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New Regulations Could be Hard on Fairfax Child Care Providers

New state regulations would require a zoning check for new and renewed licenses.

Proposed regulations and changes to licensing and zoning processes could place stress on Fairfax County in-home day care providers.

Approximately 200 childcare providers and parents packed into the board auditorium at Fairfax County Government Center Monday night for a two-hour town hall meeting hosted by Springfield District Supervisor Pat Herrity and Sully District Supervisor Michael Frey.

Attendees were able to provide input and learn more about the changes, which Chairman Sharon Bulova .

Virginia state licenses allow for a maximum of 12 children per day care center. But Fairfax County only allows for seven per single-family home, or 10 with a special permit. Townhouses, apartments and mobile homes are allowed five children.

Many in-home day care providers are now worried that zoning ordinances will force them to lower the number of children they are allowed to take in; others are intimidated by a $1,100 nonrefundable filing fee for a special permit to allow more children – a permit they aren’t necessarily guaranteed to get.

Tereena Ford Jones, a county-licensed provider for 20 years, said these new regulations would make running her business difficult, and that the county had to raise the number of children allowed in townhomes and apartments.

“A lot of us are raising our families on this business,” she said. “It takes away from the simplicity of just inviting children into your home and providing a service for parents who want to have their child safe. We’re not baby sitters anymore. We’re pre-school.”

The county’s Department of Planning and Zoning must now sign off when providers renew their state licenses, or new providers get their first state license, in accordance with a new Virginia Department of Social Services requirement.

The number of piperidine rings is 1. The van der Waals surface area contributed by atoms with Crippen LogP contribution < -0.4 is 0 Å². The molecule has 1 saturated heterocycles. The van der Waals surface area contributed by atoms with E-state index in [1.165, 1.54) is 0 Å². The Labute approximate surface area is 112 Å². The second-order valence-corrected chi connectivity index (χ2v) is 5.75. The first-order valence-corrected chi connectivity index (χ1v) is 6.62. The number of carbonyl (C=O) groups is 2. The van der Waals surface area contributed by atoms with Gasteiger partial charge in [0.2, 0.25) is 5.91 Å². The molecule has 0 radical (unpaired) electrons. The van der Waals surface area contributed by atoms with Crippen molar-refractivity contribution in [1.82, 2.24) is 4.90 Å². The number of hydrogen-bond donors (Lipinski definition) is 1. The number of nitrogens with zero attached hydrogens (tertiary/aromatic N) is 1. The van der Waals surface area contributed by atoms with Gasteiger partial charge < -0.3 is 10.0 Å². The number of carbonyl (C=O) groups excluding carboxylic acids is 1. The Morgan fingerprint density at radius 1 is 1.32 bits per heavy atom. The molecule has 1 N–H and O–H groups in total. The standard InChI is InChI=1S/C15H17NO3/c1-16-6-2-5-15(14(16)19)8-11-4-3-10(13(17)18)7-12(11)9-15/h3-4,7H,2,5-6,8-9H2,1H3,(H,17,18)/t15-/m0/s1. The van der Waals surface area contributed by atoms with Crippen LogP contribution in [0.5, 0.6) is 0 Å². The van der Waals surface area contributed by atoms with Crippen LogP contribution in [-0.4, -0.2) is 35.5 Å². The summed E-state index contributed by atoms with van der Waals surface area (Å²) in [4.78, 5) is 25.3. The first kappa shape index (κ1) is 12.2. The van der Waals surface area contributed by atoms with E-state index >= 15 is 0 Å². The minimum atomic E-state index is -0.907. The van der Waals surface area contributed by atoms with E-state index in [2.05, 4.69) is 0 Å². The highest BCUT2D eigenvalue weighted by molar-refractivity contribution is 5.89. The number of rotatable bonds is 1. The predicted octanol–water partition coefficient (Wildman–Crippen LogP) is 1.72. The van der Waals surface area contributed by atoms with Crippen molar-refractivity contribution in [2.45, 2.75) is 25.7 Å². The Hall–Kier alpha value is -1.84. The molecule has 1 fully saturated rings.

County staff is currently drafting an amendment to consider raising the number of children in a facility with a special permit from 10 to 12 while lowering the $1,100 fee, but it might take several months.

“There is a shortage of licensed providers and I don’t want to see that number shrink because of unnecessary regulation,” Herrity said in his opening remarks.

“I’m going to do everything I can to make sure it’s reduced,” Herrity said later in the town hall. “I want you to know that current state-licensed child care providers will be given a grace period and will not be required to drop any children until the review of the zoning process is completed,” he said.

Felicia Kleinfelt, a parent who works sporadic hours and relies on flexible home-based day-care, worried that her kids would be at risk.

“If children are going to get cut, then that puts my children on the chopping block … to make more room for full time children,” she said. “It puts me in a position where I will either have to stop working or I’ll be basically paying to work, which doesn’t make any sense either. These are tough economic times and we do need to have flexibility so that people can have adequate child care. “

Frey said that the special permit allowed the county to make decisions on a case-by-case basis.

“We don’t allow many businesses in residentially zoned properties,” he said. “Childcare is one that is allowed in certain instances and up to certain numbers. … While there are locations where perhaps 12 children might be appropriate, there are certainly residential areas where 12 is not.”